[ Please. Ted. don’t think I don't car©
'about you. Just because I can't love
| you—like that. Your happiness means
a lot to me. Just like Davtey and Vi."
He winced. “Thanks a lot. That
helps some." The sincerity of his
tone actually made her feel better
about him.
“You’ll look after Davey for me.
won’t Jmi —and Bob? I hate leaving
them all."
"Sure. Yoti bet I will. Don't you
worry about them, now. You're
going to have a full-sized job taking
Care of yourself, honey. Don't work
too hard, will you?”
Their conversation continued mat
ter-of-factly until they reached
home. "It was a lovely evening. Ted.”
she said softly. “I’ll remember it,
always.”
"So will I."
They parted then, their last hour
alone, together.
Ted drove her to the station with
her shining new luggage, feigning
high spirits and suffering agony. He
kept his eyes upon her as if he ex
pected never to see her again, like a
faithful dog that knows his master
Is sending him away, but cannot un
derstand why. It was only Marcia’s
gay expectancy and feverish excite
ment that blinded her to Ted's silent
misery.
There was another hilarious group
at the train to see her off for a last
surprise. Vivian and David were with
them. Finally, the * long Pullman
train roared fr6m out of t' -* distance
and stopped impatiently with grind
ing brakes and puffing locomotive
that snorted disdainfully at bslng
obliged to stop at this unimportant
tlace. The limited only stopped in
Mltchelfleld for passengers when it
teas signaled.
There waa a last frantic moment
es kisses and' shouts and fluttering
hands. “All aboard!" called th*
hrukeman far down the platform
where the engine panted with fiery
impatience. “All aboard!” echoed the
stentorian voice es the conductor
when Marcia had stepped from the
porter's little footstool npon the steps
and entered the vestibule.
Ted obstinately ceiled the conduc
tor's orders that no ons could go
aboard and followed Marcia InaMe
until she found her section. Then, In
*he strange silence and semi-dark -
! ness, as the train began to move
| slowly, be took her In hie arms,
fiercely, planted a burning kiss upon
her mouth and whispered huskily,
“I'll love you always, Marcia. Let me
know where to write you, sure.” Then
he fled. It brought the tears flooding
to Marcia's eyes, just as the parting
with her mother and the rest had
done. . Dear Old Ted! She was sorry
ghr just couldn’t love him like «hr»*'
'To Bt: noxrivr’r.ri)
deaths In 1910, about 37 deaths (all
In the aame proportions). In ISIS
the toxin-antitoxin method of pre
vention was announced. In 1950
about 17 death*.
Those figures are for a large un
controlled community (not subject to
rigid public health adminlstration).
Look at the figures for New Haven
and Cambridge. Here large groups
of people are thrown together In
classrooms where the possibility of
spread of diphtheria Is the greatest.
But very rigid observance of public
health rules is demanded. In New
Haven six-tenths deaths per hundred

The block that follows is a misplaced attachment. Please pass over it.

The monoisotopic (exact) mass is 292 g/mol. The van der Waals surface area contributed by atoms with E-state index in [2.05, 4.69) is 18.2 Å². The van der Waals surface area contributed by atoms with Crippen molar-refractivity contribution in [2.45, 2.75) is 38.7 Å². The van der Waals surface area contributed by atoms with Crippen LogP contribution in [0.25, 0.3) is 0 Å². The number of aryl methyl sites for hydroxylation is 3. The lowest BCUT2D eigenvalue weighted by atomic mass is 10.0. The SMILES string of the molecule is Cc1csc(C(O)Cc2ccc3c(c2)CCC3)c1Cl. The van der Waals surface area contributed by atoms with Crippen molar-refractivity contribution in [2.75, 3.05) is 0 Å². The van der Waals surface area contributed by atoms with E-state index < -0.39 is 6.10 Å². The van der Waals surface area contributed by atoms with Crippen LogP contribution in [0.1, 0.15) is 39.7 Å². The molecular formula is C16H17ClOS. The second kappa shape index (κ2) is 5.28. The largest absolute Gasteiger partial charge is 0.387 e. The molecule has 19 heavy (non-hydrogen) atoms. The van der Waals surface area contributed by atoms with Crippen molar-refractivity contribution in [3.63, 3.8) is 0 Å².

thousand people occurred in 1930. In
Cambridge nine-tenths One cannot
help thinking that this enormous Im
provement is due to the establish
ment of diphtheria prevention meth
ods.
How Is It done? Flrsi, those peo
ple who are susceptible to the disease
are the only ones to receive the in
oculations. They can be detected by
the Schick teat. The test Is performed
on everyone in the group under ob
servation. It la done by making s
tiny little scratch In the skin and
touching the open place with an in
finitesimal bit of diphtheria toxin.
The ones who are Immune, who will
never take diphtheria even If ex
posed, show no reaction. But those
who are susceptible show s mild red
area around the scratch mark after
24 hours, lasting several days.
These susceptible* are given either
toxin-antitoxin mixture or the latest
Improvement, a mixture called “tox
oid." These have to be given by
hypodermic needle under the skin, a
fact which unfortunately prevents
many parents from permitting tbs
procedure to be performed on their
children and causes many cranks to
prfickilm it as dangerbns. There la
no refil fminrtnttnn frtr the** fsnrv.
Hadio of World
f jjfl B ’ «■*- B JML
ot m
jJSfe
4 WBmmm
VW , wfwHß BBBb
mmm
■«BBH—M^r l: '* a* HI Big
At jQtjf m &&'• :|f aBP
wmlooir a iit eW I' ew of w , hat the hu * e Rockefeller project in New York
*!i! ttr development, known as Hty
flanked bv bl °ohs and will consist of one immense .-tructure
nanicea by two comparatively smaller ones, each carrvmo out th*.
arcmtect s general design. The gigantic tower in the center will house
the greatest radio companies in the world.
ADD MORE GUARDS
IN SENATE GALLERY
Effort To Keep Down Dis
turbances Made By Cap
ital Police Today
Washington, Jan. fl,-(AP)- Four
uniformed policemen were added to
the regular Senate staff of gallery
door keepers today to guard against
any disturbance.
The police members of the regular
capital force were stationed at the en
trances available for men.
Some of the advance guards of un
employed coming from Pittsburgh
were here today. They readily received
tickets of admission to the galleries
from members of Congress.
Captain Nathan O Berry,
State Treasurer, Passes
Away at Goldsboro Home
/Continued from Page One.)
in its history- last July, borrowing
concerning the renewal of those notes,
on which the State must now pay a
high rate of Interest due to changing
conditions.
Captain O'Berry was greatly de
pressed by the economic conditions of
the past months, but his faith in the
State and its future was never dim
inished byway of the gloomy hap
penings.
In addition to handling the large
balances of the State, which at times
ran as high as $15,000,000, and which
he handled with absolute impartiality.
Captain O’Berry wa* active in the
work of the Local Government Com
mission, having been a strong advo
cate of the act creating control of
local finances.
Praised By Governor.
"I am greatly distressed,” declared
Governor Gardner this morning.
“In my generation the State has
not had a more patriotic or valuable